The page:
Biphasic Sleep: Why You Should Consider A Two-Part Sleep Schedule

6 Min Read | By Lewis Ridley

Last Modified 15 May 2024   First Added 8 January 2021

This article was written and reviewed in line with our editorial policy.

Biphasic sleep definition:

Biphasic sleep is a sleep pattern in which a person splits their sleep into two main segments per day. They may sleep longer at night, and then take a nap during the day. Or, they may split their nighttime sleep up into two segments. Biphasic sleep is also referred to as segmented or bimodal sleep

Source: Sleep Foundation

Biphasic sleep is an alternative sleeping pattern that could be a potential replacement for the standard monophasic sleep that we, as modern humans, are used to.

With more people working remotely than ever before and the standard 8 hour working day disrupted, biphasic sleeping patterns could be the latest sleeping trend.

If you’re looking to improve your sleeping routines for flexible working and are open to new ideas, a biphasic sleeping pattern is one you can definitely experiment with.

This article will break down all you need to know about this intriguing sleep methodology. You’ll discover what it entails, how to do it, and the benefits that could result from making biphasic sleep your latest goal.

What is biphasic sleep?

Biphasic sleep is a sleeping pattern that involves the splitting of sleep into two separate segments. It’s also referred to as bimodal, segmented, or diphasic sleep.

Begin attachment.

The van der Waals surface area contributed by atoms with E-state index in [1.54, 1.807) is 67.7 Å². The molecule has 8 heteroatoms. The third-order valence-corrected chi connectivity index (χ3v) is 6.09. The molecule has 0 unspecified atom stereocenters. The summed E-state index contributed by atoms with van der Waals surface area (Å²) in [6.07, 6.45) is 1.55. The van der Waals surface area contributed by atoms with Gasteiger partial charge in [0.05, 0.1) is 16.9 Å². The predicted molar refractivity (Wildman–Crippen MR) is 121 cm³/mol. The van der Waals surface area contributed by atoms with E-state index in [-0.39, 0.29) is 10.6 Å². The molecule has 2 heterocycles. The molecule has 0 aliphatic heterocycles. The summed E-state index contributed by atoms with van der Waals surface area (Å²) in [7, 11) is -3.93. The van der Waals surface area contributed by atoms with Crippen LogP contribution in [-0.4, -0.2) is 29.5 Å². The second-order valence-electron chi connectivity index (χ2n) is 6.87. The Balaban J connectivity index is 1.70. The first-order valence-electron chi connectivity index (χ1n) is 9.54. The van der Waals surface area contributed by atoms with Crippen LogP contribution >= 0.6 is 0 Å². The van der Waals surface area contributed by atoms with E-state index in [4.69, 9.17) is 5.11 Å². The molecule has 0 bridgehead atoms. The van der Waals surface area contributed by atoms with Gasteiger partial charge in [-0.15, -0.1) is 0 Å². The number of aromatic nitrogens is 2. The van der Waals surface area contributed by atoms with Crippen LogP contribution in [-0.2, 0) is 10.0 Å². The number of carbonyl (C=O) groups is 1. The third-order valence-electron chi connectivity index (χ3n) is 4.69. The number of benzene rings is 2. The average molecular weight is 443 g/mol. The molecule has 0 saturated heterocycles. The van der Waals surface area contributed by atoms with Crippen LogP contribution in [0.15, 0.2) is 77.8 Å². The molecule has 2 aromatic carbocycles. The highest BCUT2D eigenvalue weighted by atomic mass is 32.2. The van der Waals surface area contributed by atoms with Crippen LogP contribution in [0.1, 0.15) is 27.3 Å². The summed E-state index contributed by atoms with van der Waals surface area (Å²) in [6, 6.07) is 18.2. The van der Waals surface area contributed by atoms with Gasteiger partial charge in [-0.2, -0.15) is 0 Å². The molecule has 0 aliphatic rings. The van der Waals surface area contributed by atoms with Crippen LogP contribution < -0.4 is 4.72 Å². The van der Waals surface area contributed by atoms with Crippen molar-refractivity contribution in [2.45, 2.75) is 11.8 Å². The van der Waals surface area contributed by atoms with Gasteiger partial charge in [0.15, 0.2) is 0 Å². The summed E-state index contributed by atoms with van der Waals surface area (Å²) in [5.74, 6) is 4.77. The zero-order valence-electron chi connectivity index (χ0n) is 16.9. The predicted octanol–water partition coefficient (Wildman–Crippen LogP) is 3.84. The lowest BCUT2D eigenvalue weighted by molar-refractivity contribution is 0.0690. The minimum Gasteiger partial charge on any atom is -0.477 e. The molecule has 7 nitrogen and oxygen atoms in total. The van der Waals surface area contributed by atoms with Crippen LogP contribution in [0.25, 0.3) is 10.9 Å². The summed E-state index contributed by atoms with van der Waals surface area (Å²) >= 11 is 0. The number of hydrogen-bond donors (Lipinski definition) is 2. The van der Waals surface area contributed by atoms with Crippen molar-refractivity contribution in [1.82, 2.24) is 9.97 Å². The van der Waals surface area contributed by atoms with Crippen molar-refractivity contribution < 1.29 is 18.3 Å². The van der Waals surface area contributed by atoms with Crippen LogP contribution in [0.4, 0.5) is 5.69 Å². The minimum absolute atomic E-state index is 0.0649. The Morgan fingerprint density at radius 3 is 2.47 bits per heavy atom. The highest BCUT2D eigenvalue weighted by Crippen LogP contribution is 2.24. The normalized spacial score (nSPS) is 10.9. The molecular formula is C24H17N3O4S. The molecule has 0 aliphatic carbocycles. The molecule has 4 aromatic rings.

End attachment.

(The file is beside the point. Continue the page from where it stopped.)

The sleeping routine includes both a night-time and daytime sleeping interval. These are usually comprised of a 5-hour segment and a 1-1.5 hour sleep in the day. However, this can alternate with other variations involving a 6-hour sleep at night followed by a 20-minute nap during the day.

As you can begin to see, this is completely different from the standard monophasic sleeping pattern people commonly adopt, which involves sleeping for 7-8 hours a night. However, as you may have experienced at some point in life, achieving this many hours of sleep can sometimes prove to be a challenge.

Interestingly, the monophasic sleeping pattern is hypothesised to have become the norm as a result of industrialisation. The working day made it difficult to achieve daytime naps, resulting in the majority of sleeping occurring during the darker, later hours.

Unfortunately, with the application of technology and brighter screens, maintaining a healthy sleeping schedule has become problematic in modern times. With sleep becoming an evermore talked about topic, it can become only natural people would begin researching alternative sleeping patterns like biphasic sleep.

What are the benefits of biphasic sleep?

Biphasic sleep boasts a number of potential benefits, including:

  • Improved cognitive functioning
  • Improved cardiovascular health
  • Decreased levels of stress
  • General feelings of being well-rested

However, many of these pros are derived from studies on napping. They’re not the findings from studies investigating biphasic sleep directly.

When looking at the historical studies on biphasic sleeping patterns, the initial perception is positive.

One article discussing the change to monophasic sleeping patterns as a result of the invention of the working day advocates the use of biphasic routines. As monophasic patterns were a product of social change, there is an argument they’re not natural. If we were to look further back in time, it is likely we’d see biphasic and polyphasic sleep being used more regularly.